California DFEH to Appeal Judge’s Refusal to Interfere with EEOC Settlement Activision Blizzard

In the context: In early 2022, Activision Blizzard is trying to leave behind a year of scandal as it begins to fulfill its agreement with the US Equal Employment Opportunity Commission (EEOC). However, the California Department of Fair Employment and Housing (DFEH) does its best to ensure that disputes are not resolved.

Last September, Blizzard agreed to a settlement with the EEOC that included a $ 18 million victim assistance fund and measures to end harassment and an end to toxic workplace culture. Even before the settlement, CEO Bobby Kotik began making changes to the company to address issues raised by the EEOC and others.

Less than a month after the ruling, DFEH filed for interference with the settlement, stating that the consent order would free Activision Blizzard from ongoing litigation and potentially open up the possibility for the company to destroy evidence that DFEH could use in its case. He argued that the intervention was necessary to “protect the interests” of the Californian workers, comment on the consent order and request a fair hearing.

District Judge Dale S. Fisher disagreed with the DFEH argument and rejected traffic in December. Judge Fisher ruled that the department was not interested in the consent order. He said the scope of his argument would allow DFEH to “intervene in virtually any California employment action.” Fischer also wrote that he believed his claim that Activision Blizzard was free to destroy evidence was speculative at best. On Friday, the DFEH announced its intention to appeal against Judge Fischer’s order to deny his interference motion (see above).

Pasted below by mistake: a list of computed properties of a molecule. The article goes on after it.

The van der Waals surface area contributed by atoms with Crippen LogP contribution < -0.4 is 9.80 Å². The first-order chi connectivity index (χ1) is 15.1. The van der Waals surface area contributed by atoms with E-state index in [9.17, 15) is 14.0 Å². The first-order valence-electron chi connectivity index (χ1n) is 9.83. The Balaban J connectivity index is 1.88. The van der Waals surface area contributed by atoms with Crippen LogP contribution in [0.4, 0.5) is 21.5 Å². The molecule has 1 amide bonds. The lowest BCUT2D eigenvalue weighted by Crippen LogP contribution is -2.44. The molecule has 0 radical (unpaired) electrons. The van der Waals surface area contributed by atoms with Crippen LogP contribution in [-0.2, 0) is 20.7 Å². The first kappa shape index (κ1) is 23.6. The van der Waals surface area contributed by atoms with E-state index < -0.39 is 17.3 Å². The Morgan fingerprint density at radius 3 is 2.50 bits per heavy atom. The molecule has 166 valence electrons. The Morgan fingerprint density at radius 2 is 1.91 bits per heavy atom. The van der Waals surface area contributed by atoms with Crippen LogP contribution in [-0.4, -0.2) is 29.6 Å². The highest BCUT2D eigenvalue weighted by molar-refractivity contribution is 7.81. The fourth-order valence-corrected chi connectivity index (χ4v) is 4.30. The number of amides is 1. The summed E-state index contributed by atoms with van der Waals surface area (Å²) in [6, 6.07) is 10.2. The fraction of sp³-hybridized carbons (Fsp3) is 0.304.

Activision Blizzard sees no end to the controversy over the workplace scandal. Employees and others have called for CEO Bobby Kotik’s resignation, and many of the company’s long-standing partnerships have been strained. Even seemingly unrelated incidents, such as the company’s decision to fire several temporary quality assurance staff at its Raven Software studio, show negative sentiment. Until now, the board of directors has supported Kotik, allowing him to overcome the negative press and litigation with reduced salaries.

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